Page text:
Turning Siloed Data Lakes into Actionable, Real-Time Network Analytics

Of the 60% of internet traffic currently represented by streaming cloud apps and services, binge-watching video content accounts for the majority, and Nokia Bell Labs predicts that it will rise to 80% by 2020
It will not only monitor points, but literally everything flowing to and through the network from end to end. This data will be streamed in real-time, rather than polled every five minutes. The consequent richness of this data will allow it to not just be reported, but also analyzed in detail to provide actionable data that allows operators to reach the ultimate goal: integration with software-defined networks alongside real-time analytics that provide the intelligence they need to make them truly dynamic.

All of these possibilities sound fine in theory, but what is an operator really supposed to accomplish with all of this data and why do they need to seriously consider that? In addition to the needs typical of hyper-scale cloud application providers, there are other needs to consider, including solving network outages, instilling proactive customer satisfaction, analyzing encrypted traffic and improving security from DDoS attacks.

The Show Must Go On

Of the 60 percent of internet traffic currently represented by streaming cloud apps and services, binge-watching video content accounts for the majority, and Nokia Bell Labs predicts that it will rise to 80 percent by 2020. Meanwhile, Internet Service Providers (ISPs) have very little visibility into these flows, which is not only a problem for companies such as Netflix and Amazon, whose customers are very intolerant of interruptions to their favorite shows and movies, but also for network operators, whose customers will churn if dissatisfied.

A common problem for ISPs deluged with customer complaints about poor streaming quality is the task of figuring out the cause of the diminishing quality. Sometimes throwing more bandwidth at the problem works, but this approach can be hit or miss, not to mention expensive. A better approach is proper analysis, which can be provided by holistic network analytics. Then, it becomes possible to isolate, for instance, a single router with a poorly configured cache, or a fail-over router that is too distant from the problem to be effective. In such a case, a simple cache reconfiguration and a bit of bandwidth in the right place can translate into happier customers and less churn, and all at a reduced cost to the ISP.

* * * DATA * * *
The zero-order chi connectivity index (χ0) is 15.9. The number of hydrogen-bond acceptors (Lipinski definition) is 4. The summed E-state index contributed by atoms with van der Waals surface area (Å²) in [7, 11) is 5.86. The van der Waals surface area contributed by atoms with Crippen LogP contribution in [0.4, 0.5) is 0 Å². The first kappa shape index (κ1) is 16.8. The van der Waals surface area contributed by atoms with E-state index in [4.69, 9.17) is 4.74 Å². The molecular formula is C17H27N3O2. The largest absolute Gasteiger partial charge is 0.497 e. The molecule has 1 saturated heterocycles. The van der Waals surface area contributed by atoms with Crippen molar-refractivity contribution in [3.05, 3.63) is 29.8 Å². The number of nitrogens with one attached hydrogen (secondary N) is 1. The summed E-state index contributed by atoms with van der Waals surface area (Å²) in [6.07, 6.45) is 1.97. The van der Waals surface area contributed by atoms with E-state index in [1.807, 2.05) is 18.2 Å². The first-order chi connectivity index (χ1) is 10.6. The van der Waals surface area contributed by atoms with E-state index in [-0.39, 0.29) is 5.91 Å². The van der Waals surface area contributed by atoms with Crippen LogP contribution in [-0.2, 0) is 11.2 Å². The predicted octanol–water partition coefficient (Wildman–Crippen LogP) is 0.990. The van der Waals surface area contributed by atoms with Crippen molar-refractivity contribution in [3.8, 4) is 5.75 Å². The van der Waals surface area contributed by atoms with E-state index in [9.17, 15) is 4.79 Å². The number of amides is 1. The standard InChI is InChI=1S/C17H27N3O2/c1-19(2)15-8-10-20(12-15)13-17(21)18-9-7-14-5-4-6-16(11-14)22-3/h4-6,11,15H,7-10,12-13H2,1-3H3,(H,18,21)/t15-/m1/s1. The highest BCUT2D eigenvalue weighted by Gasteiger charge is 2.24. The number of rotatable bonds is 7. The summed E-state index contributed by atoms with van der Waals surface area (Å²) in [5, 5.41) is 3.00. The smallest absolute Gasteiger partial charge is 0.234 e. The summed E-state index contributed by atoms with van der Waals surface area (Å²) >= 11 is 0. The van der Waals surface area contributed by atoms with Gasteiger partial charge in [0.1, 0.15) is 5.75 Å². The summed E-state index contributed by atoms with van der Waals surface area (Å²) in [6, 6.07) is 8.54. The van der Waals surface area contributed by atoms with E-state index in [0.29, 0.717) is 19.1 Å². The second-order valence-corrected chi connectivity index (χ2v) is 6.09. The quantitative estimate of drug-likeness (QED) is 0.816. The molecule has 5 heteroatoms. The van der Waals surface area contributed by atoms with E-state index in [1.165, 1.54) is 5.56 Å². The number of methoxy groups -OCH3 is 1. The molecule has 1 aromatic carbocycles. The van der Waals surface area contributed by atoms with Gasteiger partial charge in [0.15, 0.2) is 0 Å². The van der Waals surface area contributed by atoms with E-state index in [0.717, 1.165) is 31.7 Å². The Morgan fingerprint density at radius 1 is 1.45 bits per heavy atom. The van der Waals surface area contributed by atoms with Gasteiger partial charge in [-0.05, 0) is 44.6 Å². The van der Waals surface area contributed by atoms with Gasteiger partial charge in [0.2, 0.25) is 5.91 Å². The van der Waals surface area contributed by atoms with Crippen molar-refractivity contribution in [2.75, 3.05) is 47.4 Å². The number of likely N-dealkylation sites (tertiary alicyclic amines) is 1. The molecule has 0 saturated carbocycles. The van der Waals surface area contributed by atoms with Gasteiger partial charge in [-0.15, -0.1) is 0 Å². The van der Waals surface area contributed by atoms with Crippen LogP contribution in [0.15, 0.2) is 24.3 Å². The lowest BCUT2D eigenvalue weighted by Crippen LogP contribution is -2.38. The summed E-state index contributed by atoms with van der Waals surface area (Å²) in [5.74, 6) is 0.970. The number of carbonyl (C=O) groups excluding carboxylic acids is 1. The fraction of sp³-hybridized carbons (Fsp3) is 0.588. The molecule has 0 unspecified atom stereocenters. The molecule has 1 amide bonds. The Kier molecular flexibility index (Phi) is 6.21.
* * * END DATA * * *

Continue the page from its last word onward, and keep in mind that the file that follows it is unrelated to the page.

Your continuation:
DPI and Encryption

The aforementioned 60 percent of internet traffic represented by streaming cloud apps and services is also increasingly encrypted — and there will come a point in the not-too-distant future when most internet traffic will be encrypted. Although that is good for security, it is not so good for DPI-based analysis.

This is a critical point because many operators have relied on DPI to overcome the shortages of SNMP. One of the key problems with DPI is that it is expensive to implement and most operators can only use it to spot check their networks. However, the root problem with using DPI for network analytics is encryption. Signature-based classification on a packet’s payload can only work if it is in plain text. Otherwise, DPI is simply blind.

For example, one operator had 100 percent more Facebook traffic than it was catching with its DPI-based analytics because over half of it was encrypted. Only a holistic view of its network correlated with data and context gathered from the entire Internet was able to accurately track the encrypted Facebook traffic to and through their network, providing more accurate data for network planning. Across the entire network, its DPI-based analytics solution was leaving 70 percent of top-application traffic flows unclassified.

Using a more comprehensive data set makes it possible to map flows from source to destination. By correlating telemetry from internet endpoints, DNS requests and a host of other information sources, it becomes possible to create a historically rich analysis that identifies up to 90 percent of the traffic — whether it is encrypted or not. This not only avoids all of the privacy issues raised by DPI technology, but also represents the only effective way to understand what is actually flowing to and through the network.


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